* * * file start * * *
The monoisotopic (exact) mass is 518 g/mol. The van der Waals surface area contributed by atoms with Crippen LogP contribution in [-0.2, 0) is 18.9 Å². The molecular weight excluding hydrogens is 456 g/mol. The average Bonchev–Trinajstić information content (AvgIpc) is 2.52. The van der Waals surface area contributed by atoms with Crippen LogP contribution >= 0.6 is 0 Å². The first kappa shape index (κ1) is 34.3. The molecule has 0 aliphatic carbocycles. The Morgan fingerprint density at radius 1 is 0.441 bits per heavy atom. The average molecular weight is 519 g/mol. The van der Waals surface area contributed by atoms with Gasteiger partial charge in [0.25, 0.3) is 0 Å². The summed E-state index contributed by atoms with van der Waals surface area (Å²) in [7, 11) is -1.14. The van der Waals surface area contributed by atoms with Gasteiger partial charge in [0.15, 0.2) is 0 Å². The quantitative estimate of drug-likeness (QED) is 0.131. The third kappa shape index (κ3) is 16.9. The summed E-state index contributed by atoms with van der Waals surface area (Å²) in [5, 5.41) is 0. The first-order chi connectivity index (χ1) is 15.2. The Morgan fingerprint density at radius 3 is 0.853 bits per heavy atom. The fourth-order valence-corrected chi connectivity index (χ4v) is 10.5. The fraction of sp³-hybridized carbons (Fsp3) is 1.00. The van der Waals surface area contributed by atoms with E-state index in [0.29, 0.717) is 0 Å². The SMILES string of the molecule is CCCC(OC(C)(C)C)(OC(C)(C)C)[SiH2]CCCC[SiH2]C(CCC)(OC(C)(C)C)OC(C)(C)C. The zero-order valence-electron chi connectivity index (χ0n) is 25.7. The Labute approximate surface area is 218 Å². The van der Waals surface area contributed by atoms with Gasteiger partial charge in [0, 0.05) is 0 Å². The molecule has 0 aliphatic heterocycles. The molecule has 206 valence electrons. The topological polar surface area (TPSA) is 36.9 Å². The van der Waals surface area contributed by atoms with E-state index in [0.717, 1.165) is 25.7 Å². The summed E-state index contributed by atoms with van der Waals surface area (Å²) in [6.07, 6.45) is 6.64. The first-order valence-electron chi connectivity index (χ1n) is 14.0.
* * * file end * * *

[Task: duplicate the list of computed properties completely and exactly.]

The monoisotopic (exact) mass is 518 g/mol. The van der Waals surface area contributed by atoms with Crippen LogP contribution in [-0.2, 0) is 18.9 Å². The molecular weight excluding hydrogens is 456 g/mol. The average Bonchev–Trinajstić information content (AvgIpc) is 2.52. The van der Waals surface area contributed by atoms with Crippen LogP contribution >= 0.6 is 0 Å². The first kappa shape index (κ1) is 34.3. The molecule has 0 aliphatic carbocycles. The Morgan fingerprint density at radius 1 is 0.441 bits per heavy atom. The average molecular weight is 519 g/mol. The van der Waals surface area contributed by atoms with Gasteiger partial charge in [0.25, 0.3) is 0 Å². The summed E-state index contributed by atoms with van der Waals surface area (Å²) in [7, 11) is -1.14. The van der Waals surface area contributed by atoms with Gasteiger partial charge in [0.15, 0.2) is 0 Å². The quantitative estimate of drug-likeness (QED) is 0.131. The third kappa shape index (κ3) is 16.9. The summed E-state index contributed by atoms with van der Waals surface area (Å²) in [5, 5.41) is 0. The first-order chi connectivity index (χ1) is 15.2. The Morgan fingerprint density at radius 3 is 0.853 bits per heavy atom. The fourth-order valence-corrected chi connectivity index (χ4v) is 10.5. The fraction of sp³-hybridized carbons (Fsp3) is 1.00. The van der Waals surface area contributed by atoms with E-state index in [0.29, 0.717) is 0 Å². The SMILES string of the molecule is CCCC(OC(C)(C)C)(OC(C)(C)C)[SiH2]CCCC[SiH2]C(CCC)(OC(C)(C)C)OC(C)(C)C. The zero-order valence-electron chi connectivity index (χ0n) is 25.7. The Labute approximate surface area is 218 Å². The van der Waals surface area contributed by atoms with Gasteiger partial charge in [0, 0.05) is 0 Å². The molecule has 0 aliphatic heterocycles. The molecule has 206 valence electrons. The topological polar surface area (TPSA) is 36.9 Å². The van der Waals surface area contributed by atoms with E-state index in [0.717, 1.165) is 25.7 Å². The summed E-state index contributed by atoms with van der Waals surface area (Å²) in [6.07, 6.45) is 6.64. The first-order valence-electron chi connectivity index (χ1n) is 14.0.